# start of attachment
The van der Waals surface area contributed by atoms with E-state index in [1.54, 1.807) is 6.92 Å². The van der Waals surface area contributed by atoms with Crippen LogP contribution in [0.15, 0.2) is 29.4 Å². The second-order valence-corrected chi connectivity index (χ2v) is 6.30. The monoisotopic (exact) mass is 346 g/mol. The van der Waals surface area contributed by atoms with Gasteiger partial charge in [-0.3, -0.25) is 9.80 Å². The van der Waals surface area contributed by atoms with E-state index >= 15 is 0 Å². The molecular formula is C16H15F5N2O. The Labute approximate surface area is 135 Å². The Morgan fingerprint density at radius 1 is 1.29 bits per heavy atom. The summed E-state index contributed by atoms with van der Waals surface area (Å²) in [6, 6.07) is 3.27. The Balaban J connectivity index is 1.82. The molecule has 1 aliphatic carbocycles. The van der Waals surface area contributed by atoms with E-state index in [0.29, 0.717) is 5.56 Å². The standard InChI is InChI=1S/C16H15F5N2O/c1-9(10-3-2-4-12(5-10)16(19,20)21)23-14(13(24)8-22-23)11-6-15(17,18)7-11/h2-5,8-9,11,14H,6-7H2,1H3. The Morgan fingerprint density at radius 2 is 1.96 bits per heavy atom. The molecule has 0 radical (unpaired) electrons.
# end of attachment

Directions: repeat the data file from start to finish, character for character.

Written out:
The van der Waals surface area contributed by atoms with E-state index in [1.54, 1.807) is 6.92 Å². The van der Waals surface area contributed by atoms with Crippen LogP contribution in [0.15, 0.2) is 29.4 Å². The second-order valence-corrected chi connectivity index (χ2v) is 6.30. The monoisotopic (exact) mass is 346 g/mol. The van der Waals surface area contributed by atoms with Gasteiger partial charge in [-0.3, -0.25) is 9.80 Å². The van der Waals surface area contributed by atoms with E-state index >= 15 is 0 Å². The molecular formula is C16H15F5N2O. The Labute approximate surface area is 135 Å². The Morgan fingerprint density at radius 1 is 1.29 bits per heavy atom. The summed E-state index contributed by atoms with van der Waals surface area (Å²) in [6, 6.07) is 3.27. The Balaban J connectivity index is 1.82. The molecule has 1 aliphatic carbocycles. The van der Waals surface area contributed by atoms with E-state index in [0.29, 0.717) is 5.56 Å². The standard InChI is InChI=1S/C16H15F5N2O/c1-9(10-3-2-4-12(5-10)16(19,20)21)23-14(13(24)8-22-23)11-6-15(17,18)7-11/h2-5,8-9,11,14H,6-7H2,1H3. The Morgan fingerprint density at radius 2 is 1.96 bits per heavy atom. The molecule has 0 radical (unpaired) electrons.